What does he make of a pulp master like Jim Thompson?
“He’s another person you feel just stuck his fingers into the sockets of story. Although I always come away from a Jim Thompson novel feeling unclean in that horrible sense of, ‘Oh my god, I could lie to myself like those people do.’ Thompson’s characters, whenever they’ve done something awful, they immediately sort of edit it in their heads. Jim Thompson’s the only author where I have, about three or four times, finished the book and given it away to somebody, really pleased that I’ve read it, really enjoyed it, knowing that I’ll never read it again and knowing that I want it out! Even to the point where I once gave it to the person sitting next to me on the plane.”
Coincidentally enough, a random meeting on a plane kick-starts the long and winding plot of ‘American Gods’. Like some of the best work by Hitchcock, Charles Laughton or Fritz Lang, this 600-page tome was a classic chunk of Americana dreamed up by a European son, the epic tale of Norse, Celtic, Siberian and Native American deities stranded in an incredulous continent, preparing for a showdown with the new secular gods of technology set not on some imaginal plane but the rather more prosaic landscape of turnpikes, Econo-lodges and gas stations. It also reflected an America we rarely see on television, a country ancient and mythopoeic.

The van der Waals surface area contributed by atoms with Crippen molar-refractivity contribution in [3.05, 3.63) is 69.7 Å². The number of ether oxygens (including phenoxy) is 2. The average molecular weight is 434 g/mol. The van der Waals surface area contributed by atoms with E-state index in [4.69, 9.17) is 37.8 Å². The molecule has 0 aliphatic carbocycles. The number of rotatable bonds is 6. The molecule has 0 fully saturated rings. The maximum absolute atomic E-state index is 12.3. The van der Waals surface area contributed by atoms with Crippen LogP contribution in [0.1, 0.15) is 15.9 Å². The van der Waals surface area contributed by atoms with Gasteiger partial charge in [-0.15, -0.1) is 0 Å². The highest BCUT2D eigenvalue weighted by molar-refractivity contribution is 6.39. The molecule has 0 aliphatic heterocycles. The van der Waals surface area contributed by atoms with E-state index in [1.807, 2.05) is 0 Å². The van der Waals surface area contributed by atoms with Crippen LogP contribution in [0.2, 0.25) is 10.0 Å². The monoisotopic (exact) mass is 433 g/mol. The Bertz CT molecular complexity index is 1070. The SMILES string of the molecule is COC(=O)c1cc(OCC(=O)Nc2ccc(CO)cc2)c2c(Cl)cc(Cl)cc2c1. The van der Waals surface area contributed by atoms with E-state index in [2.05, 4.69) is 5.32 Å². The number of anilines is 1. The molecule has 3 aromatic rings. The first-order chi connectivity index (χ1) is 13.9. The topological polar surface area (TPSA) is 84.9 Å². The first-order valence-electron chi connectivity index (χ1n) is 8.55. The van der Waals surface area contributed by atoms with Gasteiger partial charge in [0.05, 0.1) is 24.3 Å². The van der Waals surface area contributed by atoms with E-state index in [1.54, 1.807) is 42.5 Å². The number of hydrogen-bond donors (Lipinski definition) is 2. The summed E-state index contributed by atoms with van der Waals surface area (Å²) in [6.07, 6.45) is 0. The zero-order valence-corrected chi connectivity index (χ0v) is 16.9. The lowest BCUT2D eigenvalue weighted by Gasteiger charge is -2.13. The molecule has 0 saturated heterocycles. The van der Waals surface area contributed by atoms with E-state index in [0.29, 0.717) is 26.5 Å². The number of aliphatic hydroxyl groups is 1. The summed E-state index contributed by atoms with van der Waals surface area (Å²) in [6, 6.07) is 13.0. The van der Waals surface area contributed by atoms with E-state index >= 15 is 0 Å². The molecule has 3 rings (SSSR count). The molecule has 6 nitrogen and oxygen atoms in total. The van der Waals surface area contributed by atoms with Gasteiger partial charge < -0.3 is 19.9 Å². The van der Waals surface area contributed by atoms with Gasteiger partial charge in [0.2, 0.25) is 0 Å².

“I wrote ‘American Gods’ having lived there for eight years,” Gaiman explains. “But I spent the first three or four years in almost a state of shock that the country was not the place that I’d seen on television and in films. And furthermore, there were huge swatches of the country no one had written about. Why hadn’t any Americans written about all this flyover country stuff?”
Indeed, in the book the east and west coasts are largely eschewed for a mid-western terrain colonised by Scandinavian immigrants whose race memories of Nordic and Germanic myths were still fresh. Gaiman’s story resonated with echoes of the rural Gothicism of Michael Lesy’s monumental ‘Wisconsin Death Trip’, compiled from Charles Von Schaick’s ghostly photographs and contemporaneous turn of the century newspaper reports from the Twin Peaks-ian town of Black River Falls.
“You get a sense from ‘Wisconsin Death Trip’ of this world in which round about February you had to start worrying about the hired woman putting broken glass in your food,” Gaiman chuckles. “Have you read Lesy’s book on death, ‘The Forbidden Zone?’ That book became unwittingly one of the touchstones of ‘American Gods’ because I was using the Internet to research some stuff on undertakers and how they kill cows in stockyards.